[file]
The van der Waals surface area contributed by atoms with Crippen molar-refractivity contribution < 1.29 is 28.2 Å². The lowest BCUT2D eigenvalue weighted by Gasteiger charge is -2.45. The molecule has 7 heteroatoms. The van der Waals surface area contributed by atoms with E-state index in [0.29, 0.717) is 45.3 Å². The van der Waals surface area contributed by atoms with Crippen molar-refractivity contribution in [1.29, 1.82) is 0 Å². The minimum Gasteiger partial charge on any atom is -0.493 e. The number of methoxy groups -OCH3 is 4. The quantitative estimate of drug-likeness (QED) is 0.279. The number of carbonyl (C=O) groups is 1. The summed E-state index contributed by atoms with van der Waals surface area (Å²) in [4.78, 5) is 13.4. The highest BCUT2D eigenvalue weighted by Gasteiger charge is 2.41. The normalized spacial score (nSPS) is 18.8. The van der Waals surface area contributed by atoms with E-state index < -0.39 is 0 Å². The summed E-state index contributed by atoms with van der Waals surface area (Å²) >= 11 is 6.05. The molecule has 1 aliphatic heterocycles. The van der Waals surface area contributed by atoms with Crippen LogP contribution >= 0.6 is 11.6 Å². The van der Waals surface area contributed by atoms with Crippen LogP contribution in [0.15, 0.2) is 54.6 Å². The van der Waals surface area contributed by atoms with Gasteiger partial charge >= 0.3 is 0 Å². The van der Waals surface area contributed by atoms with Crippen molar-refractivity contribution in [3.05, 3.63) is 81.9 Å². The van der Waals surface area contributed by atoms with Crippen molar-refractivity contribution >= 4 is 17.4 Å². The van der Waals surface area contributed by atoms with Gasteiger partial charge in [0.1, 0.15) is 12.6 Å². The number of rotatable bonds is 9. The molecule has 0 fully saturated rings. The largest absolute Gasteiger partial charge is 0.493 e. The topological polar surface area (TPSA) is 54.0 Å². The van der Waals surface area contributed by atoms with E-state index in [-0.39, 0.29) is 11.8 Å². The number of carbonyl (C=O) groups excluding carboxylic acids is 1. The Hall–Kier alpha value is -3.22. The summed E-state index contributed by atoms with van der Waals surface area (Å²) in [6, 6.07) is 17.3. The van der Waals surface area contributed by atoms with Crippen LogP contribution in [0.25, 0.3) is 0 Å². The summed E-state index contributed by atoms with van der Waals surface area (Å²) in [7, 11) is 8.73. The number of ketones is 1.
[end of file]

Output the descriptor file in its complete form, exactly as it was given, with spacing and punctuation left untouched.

The van der Waals surface area contributed by atoms with Crippen molar-refractivity contribution < 1.29 is 28.2 Å². The lowest BCUT2D eigenvalue weighted by Gasteiger charge is -2.45. The molecule has 7 heteroatoms. The van der Waals surface area contributed by atoms with E-state index in [0.29, 0.717) is 45.3 Å². The van der Waals surface area contributed by atoms with Crippen molar-refractivity contribution in [1.29, 1.82) is 0 Å². The minimum Gasteiger partial charge on any atom is -0.493 e. The number of methoxy groups -OCH3 is 4. The quantitative estimate of drug-likeness (QED) is 0.279. The number of carbonyl (C=O) groups is 1. The summed E-state index contributed by atoms with van der Waals surface area (Å²) in [4.78, 5) is 13.4. The highest BCUT2D eigenvalue weighted by Gasteiger charge is 2.41. The normalized spacial score (nSPS) is 18.8. The van der Waals surface area contributed by atoms with E-state index < -0.39 is 0 Å². The summed E-state index contributed by atoms with van der Waals surface area (Å²) >= 11 is 6.05. The molecule has 1 aliphatic heterocycles. The van der Waals surface area contributed by atoms with Crippen LogP contribution >= 0.6 is 11.6 Å². The van der Waals surface area contributed by atoms with Crippen LogP contribution in [0.15, 0.2) is 54.6 Å². The van der Waals surface area contributed by atoms with Gasteiger partial charge >= 0.3 is 0 Å². The van der Waals surface area contributed by atoms with Crippen molar-refractivity contribution in [3.05, 3.63) is 81.9 Å². The van der Waals surface area contributed by atoms with Crippen molar-refractivity contribution >= 4 is 17.4 Å². The van der Waals surface area contributed by atoms with Gasteiger partial charge in [0.1, 0.15) is 12.6 Å². The number of rotatable bonds is 9. The molecule has 0 fully saturated rings. The largest absolute Gasteiger partial charge is 0.493 e. The topological polar surface area (TPSA) is 54.0 Å². The van der Waals surface area contributed by atoms with E-state index in [-0.39, 0.29) is 11.8 Å². The number of carbonyl (C=O) groups excluding carboxylic acids is 1. The Hall–Kier alpha value is -3.22. The summed E-state index contributed by atoms with van der Waals surface area (Å²) in [6, 6.07) is 17.3. The van der Waals surface area contributed by atoms with Crippen LogP contribution in [0.25, 0.3) is 0 Å². The summed E-state index contributed by atoms with van der Waals surface area (Å²) in [7, 11) is 8.73. The number of ketones is 1.